DIRECTOR: Steven Spielberg
Harrison Ford, Sean Connery, Allison Doody, Denholm Elliott, John Rhys-Davies, Julian Glover, Michael Byrne, River Phoenix
After the general disappointment over Temple of Doom - and the film’s occasional weirdness- Last Crusade, as if deciding to play it safe, takes us back into familiar territory- Indy revisits the deserts of the Middle East in search of an ancient legendary religious artifact, the Nazis are once again the bad guys, Denholm Elliott’s Marcus Brody and John Rhys-Davies’ Sallah return, and the most exciting and extended action sequence is a duel between Indy and the Nazis in the desert. To help avoid making Last Crusade seem like too much of a retread of “Raiders of the Lost Ark” , we have Sean Connery thrown into the mix as Indy’s never-before-seen father. In fact, it could very easily be argued- and might even be undeniable- that making the centerpiece relationship of the film a father-son dynamic instead of a romantic one is the most original part of the movie, and it opens up doors to plenty of fresh material that adds a very welcome spark.
The prologue also sets itself apart from others in the series in that it takes us all the way back to 1912 Utah, with a young Indiana Jones (River Phoenix) showing his already-developed knack for getting into trouble and making daring escapes from it, as he tries to get the Cross of Coronado away from a gang of robbers. He loses the cross, but in grudging respect for the boy’s daring and tenaciousness his opponent gives him his trademark fedora. After that, the rest of the movie takes place in 1938, with Dr. Jones once again drawn away from his teaching duties, this time for something more personal than priceless artifacts: his estranged father, Professor Henry Jones (Sean Connery), has gone missing while researching the location of the Holy Grail. Funded by a wealthy American, Walter Donovan (Julian Glover), with his own interests in the Grail- and a little too much interest in the supposed eternal life it grants to anyone who drinks from it- Indy- with his friend and colleague Marcus Brody (Denholm Elliott) tagging along- heads to Venice, Italy, where he meets an Austrian colleague of his father’s, the comely Dr. Elsa Schneider (Allison Doody). As the search goes on, Indy finds that the Nazis are again involved, all around him cannot be trusted, and meets back up with an old friend from Raiders, Sallah (John Rhys-Davies).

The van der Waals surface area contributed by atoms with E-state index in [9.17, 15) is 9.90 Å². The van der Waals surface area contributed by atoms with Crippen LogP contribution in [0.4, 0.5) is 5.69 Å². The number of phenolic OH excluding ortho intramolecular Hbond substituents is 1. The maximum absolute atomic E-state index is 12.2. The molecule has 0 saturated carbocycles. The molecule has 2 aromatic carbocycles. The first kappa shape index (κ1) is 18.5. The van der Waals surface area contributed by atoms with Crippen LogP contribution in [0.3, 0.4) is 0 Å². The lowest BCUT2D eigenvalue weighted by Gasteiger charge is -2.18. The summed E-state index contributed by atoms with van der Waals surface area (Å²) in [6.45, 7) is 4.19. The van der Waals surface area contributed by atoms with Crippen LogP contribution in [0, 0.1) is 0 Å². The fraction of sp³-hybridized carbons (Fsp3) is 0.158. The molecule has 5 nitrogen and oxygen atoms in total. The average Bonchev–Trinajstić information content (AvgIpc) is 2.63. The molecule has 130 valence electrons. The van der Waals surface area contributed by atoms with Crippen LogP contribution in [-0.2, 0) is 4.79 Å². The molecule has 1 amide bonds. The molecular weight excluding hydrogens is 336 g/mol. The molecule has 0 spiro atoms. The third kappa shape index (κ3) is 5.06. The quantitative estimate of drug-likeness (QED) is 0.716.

While Temple of Doom ventured into dark and creepy territory, Last Crusade stays more lightweight. Out of the three original Indiana Jones films, it’s probably the one that could most be described as an action-comedy, but that’s not a bad thing. The action and humor is spread around more evenly and better integrated than in Temple of Doom, where the tone veered from slapstick comedy to human sacrificing rituals including hearts being pulled out and victims lowered into pits of fire. Overall, if Last Crusade isn’t quite as deft as Raiders, it’s much more in the same vein, which is a welcome development. The prologue has a degree of wit to it, particularly in the way it acknowledges Ford’s chin scar and shows the origins of his fedora, and starts us off with an entertaining action sequence involving a chase on top of a train filled with circus animals. Other cliffhanger sequences involve a boat chase through the canals of Venice, and an escape from a German Zeppelin involving a dogfight between Indy and his dad and German fighters. Easily the most exciting and extended action sequence the film has to offer is the desert showdown between Indy on horseback and a tank commanded by Nazi Colonel Vogel (an enjoyably scenery-chomping Michael Byrne). This sequence took weeks to film and arrange, and harkens back to the truck chase in Raiders.